First Time Home Buyers: How To Get Out Of Your Lease

As we move away from the Holiday season, many buyers are starting to become more serious about purchasing a home due to the rental rates continuing to rise and fear of waiting too long with interest rates. But what starts to become a dilemma, is trying to time a home purchase with the end of a lease. Most people don’t want to be stuck paying both a mortgage and a rental payment. With taking this into consideration, it is important to understand the rental ramifications and also your rights as a renter as you make the transition to homeownership. 

We will begin with the ramifications. To begin, you will need to give your landlord a written 30 day notice if the lease is less than one year, or a written 60 day notice if the lease extends beyond twelve months. At the minimum, you will be responsible for the rent for either that 30-60 day time period. Although each lease contract is different, there could also be an early termination fee in addition to the rental payments you are responsible for. 

With the assumption that the landlord is going to follow through with the terms of the lease, you could be responsible for paying out the rest of the lease, until a suitable replacement tenant has been found. There is potential that a landlord could be lenient depending on your history as the tenant, the current market, and if a replacement can be found quickly.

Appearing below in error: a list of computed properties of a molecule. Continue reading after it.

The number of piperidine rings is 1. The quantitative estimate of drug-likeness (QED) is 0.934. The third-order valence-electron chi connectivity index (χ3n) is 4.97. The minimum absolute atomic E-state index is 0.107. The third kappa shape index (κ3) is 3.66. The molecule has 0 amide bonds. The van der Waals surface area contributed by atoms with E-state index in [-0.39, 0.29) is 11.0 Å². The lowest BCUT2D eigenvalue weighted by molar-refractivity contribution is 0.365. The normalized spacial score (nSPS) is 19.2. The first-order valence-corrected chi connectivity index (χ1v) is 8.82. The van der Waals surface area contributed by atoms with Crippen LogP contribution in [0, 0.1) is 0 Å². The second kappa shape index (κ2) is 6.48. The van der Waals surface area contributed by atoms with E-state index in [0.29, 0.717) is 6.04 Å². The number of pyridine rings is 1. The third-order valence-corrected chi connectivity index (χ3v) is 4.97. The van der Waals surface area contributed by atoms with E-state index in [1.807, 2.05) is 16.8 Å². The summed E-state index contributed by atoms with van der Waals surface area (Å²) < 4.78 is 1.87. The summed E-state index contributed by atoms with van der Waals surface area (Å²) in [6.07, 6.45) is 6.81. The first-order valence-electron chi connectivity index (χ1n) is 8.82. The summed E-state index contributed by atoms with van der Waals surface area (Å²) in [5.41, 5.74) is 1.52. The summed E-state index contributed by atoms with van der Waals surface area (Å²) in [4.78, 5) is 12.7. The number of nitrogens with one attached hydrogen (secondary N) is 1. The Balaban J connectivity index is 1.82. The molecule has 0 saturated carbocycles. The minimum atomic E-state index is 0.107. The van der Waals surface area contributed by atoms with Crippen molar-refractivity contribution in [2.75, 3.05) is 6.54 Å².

As for your rights as a tenant, you are not required to live in the property, so as long as you are paying rent. Your landlord must also be making an active effort to lease the property out to find a replacement tenant. Once the replacement tenant is found, your landlord is no longer allowed to continue to collect rent from you as soon as the new tenant begins to pay rent. 

Now for our recommendation: we recommend for you to be upfront with your landlord from the get-go. Give a proper notice with your explanation, continue to be current on your rental payments, maintain the property well, and abide by all other terms of the lease.  Also, try to find a qualified tenant on your own by asking family, friends and neighbors to ensure that the property gets re-leased out as quickly as possible. Lastly, always look for help from your real estate agent. They can make sure the proper notice is given, as well as negotiate through this process smoothly for you. 

The lease to home ownership overlap can be helpful in situations where your new home purchase needs work done. Especially with construction usually taking longer than expected, you won’t have to worry about living in a construction zone and can make a seamless move. 

If you find yourself in a similar situation, please contact our office for further advice and recommendations.